My research interests are primarily concerned with describing and understanding geographic variation in how plants are adapted to their environments and the implications for management including reforestation, restoration, tree improvement, gene conservation, and responses to climate change. Species of interest include forest trees as well as grasses and forbs used in restoration projects. This research has contributed to guidelines for the movement of plant populations, genetic conservation needs, and natural and managed responses to climate change.
My research group investigates topics spanning the spectrum from fire ecology to fire behavior. Our primary interests are in responses of vegetation to fire in grasslands, savannas, woodlands, and forests. We have on-going research in the Pacific Northwest and California in oak woodlands, mixed-conifer forests, pine woodlands, and coast redwood forests and in the Southeast in longleaf pine ecosystems, Appalachian oak-pine forests, remnant Black Belt prairies, and oak-hickory woodlands in Mississippi.
I am intereseted in research that contributes to better understanding of 1) how resource management, including collaborative efforts, influences the supply of ecosystem goods and services from landscapes, 2) how people and industries use ecosystem goods and services, and 3) how that use affects the well-being of human communities and individuals.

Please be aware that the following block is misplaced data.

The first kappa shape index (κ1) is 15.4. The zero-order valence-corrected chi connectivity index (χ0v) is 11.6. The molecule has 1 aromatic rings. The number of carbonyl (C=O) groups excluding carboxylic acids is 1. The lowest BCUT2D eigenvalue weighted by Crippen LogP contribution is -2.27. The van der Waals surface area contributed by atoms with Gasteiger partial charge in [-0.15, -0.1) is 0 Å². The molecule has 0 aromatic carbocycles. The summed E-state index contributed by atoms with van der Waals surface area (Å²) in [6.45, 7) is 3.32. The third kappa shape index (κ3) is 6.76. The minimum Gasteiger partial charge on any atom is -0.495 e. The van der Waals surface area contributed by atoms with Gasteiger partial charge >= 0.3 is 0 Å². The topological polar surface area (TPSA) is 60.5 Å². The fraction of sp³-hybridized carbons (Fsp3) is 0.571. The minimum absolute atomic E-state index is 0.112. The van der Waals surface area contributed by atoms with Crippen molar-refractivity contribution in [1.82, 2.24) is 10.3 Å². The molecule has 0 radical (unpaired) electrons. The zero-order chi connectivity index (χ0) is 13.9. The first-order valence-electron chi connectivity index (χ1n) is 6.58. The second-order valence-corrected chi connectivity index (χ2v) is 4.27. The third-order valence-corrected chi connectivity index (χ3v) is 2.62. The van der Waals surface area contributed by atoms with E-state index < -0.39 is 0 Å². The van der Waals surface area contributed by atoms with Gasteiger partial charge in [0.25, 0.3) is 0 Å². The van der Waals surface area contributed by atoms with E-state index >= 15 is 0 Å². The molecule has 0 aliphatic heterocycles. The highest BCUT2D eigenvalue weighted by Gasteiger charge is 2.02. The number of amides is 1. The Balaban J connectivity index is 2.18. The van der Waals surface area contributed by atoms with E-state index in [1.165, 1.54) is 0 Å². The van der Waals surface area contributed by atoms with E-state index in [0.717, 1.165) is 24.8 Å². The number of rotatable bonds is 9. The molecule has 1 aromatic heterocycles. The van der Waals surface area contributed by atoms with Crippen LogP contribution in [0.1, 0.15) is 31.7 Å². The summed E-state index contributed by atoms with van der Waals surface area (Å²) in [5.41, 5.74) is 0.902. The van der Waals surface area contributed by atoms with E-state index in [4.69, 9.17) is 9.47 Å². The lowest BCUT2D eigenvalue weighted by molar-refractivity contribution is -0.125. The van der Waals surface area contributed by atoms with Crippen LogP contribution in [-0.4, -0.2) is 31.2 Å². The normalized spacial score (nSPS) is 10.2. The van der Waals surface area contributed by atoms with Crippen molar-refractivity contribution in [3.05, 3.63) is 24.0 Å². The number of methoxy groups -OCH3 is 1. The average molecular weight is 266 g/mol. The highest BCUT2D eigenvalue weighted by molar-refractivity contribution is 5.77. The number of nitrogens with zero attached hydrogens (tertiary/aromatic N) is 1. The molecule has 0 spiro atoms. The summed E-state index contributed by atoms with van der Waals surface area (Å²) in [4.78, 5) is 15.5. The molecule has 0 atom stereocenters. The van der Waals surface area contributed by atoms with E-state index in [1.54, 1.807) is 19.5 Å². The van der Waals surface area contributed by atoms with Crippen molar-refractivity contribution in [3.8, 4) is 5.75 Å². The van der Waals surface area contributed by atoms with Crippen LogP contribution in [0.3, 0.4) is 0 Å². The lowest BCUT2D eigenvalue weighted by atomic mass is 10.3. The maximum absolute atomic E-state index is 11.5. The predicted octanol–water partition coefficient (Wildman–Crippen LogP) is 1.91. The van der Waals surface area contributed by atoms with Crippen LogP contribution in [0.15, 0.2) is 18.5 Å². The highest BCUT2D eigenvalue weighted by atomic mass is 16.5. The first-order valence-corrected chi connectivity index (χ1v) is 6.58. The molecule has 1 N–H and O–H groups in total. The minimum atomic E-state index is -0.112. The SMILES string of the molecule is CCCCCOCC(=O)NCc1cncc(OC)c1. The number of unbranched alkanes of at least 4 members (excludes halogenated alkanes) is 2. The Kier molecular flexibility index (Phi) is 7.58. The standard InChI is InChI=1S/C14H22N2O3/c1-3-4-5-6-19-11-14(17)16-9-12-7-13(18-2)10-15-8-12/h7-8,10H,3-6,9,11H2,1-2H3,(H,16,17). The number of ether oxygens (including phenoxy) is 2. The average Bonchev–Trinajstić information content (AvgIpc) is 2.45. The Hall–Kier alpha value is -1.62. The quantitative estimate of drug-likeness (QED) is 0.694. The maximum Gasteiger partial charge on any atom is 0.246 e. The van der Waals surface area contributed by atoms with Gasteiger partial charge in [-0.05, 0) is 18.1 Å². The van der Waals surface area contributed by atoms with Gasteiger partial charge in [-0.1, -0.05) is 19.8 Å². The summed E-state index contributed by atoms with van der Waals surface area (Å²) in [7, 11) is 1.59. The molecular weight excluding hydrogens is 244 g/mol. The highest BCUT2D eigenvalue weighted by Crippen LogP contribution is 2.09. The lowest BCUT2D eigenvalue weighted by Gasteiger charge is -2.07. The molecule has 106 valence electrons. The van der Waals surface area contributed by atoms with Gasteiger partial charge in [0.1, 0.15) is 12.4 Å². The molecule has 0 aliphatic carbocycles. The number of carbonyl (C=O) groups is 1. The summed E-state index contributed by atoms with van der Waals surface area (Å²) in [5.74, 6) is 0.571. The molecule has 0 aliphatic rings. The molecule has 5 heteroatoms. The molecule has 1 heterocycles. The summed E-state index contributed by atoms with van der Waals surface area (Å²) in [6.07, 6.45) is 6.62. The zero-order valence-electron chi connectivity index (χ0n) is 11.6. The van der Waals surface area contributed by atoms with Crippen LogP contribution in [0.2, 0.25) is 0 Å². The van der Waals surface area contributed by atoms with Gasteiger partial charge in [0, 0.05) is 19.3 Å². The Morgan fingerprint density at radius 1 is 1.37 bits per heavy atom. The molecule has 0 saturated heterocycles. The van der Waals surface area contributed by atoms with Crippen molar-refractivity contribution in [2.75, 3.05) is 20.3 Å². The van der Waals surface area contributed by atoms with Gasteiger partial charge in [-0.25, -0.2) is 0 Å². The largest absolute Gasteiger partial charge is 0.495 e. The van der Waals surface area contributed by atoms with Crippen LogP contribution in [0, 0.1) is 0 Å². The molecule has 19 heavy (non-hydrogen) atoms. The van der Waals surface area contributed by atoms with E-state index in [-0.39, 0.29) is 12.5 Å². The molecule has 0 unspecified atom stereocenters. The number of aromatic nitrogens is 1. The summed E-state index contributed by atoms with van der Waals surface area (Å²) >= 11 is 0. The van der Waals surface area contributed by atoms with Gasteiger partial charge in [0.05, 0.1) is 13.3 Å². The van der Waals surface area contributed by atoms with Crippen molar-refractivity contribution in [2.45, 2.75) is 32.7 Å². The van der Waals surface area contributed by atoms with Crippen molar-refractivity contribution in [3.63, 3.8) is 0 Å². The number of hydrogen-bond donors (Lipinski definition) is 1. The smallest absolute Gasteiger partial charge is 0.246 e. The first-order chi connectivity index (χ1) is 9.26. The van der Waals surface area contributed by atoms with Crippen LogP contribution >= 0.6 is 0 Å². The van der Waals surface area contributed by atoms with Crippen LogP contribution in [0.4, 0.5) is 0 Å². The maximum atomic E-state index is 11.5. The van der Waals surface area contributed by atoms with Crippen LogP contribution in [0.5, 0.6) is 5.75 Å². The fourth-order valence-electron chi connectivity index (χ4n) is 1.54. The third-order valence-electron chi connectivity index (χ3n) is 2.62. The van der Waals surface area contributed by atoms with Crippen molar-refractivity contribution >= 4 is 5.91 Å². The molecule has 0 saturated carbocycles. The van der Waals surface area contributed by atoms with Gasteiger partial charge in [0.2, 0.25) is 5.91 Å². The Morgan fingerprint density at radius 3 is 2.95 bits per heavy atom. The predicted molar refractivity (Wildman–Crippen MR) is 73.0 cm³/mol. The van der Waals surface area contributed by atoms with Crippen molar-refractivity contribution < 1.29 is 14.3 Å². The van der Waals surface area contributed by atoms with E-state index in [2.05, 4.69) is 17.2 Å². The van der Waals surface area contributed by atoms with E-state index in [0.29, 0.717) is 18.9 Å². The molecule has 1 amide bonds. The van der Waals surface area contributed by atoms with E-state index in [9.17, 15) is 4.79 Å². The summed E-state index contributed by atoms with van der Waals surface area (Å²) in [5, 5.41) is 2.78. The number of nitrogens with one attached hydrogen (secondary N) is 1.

My primary research focus for the past decade has been on elk and mule deer at the Starkey Experimental Forest and Range (“Starkey Project”) and replicate sites throughout the West. Research on elk and mule deer has focused on their responses to land uses and human activities; examples include effects of roads, traffic, recreation, silviculture, prescribed burning, and cattle grazing on nutrition, habitat use, and population distribution.
Basic and applied problems in watershed management and riparian and aquatic ecosystemsInteractions between hydrological, geomorphological, and ecological processes that create, maintain, or modify aquatic and riparian habitatsWays in which these processes either interact with, or are affected by, land-use practicesDeveloping models and decision support tools that synthesize the current knowledge of aquatic and riparian systems into forms that can help inform management decisions at large spatial and temporal scales
Tree physiology, plant stress physiology, impacts of climate change on tree growth, plant/water relations, photosynthetic gas exchange, constraints on tree growth.
My research interests are varied, but revolve primarily around fire ecology, quantifying vegetation as fuel and fire/vegetation dynamics. While I have a particular fondness for the dry forests of the Cascade Range and Blue Mountains in Washington and Oregon, I have also been involved in field studies in a wide variety of ecosystems in more than half of the states spread across the country.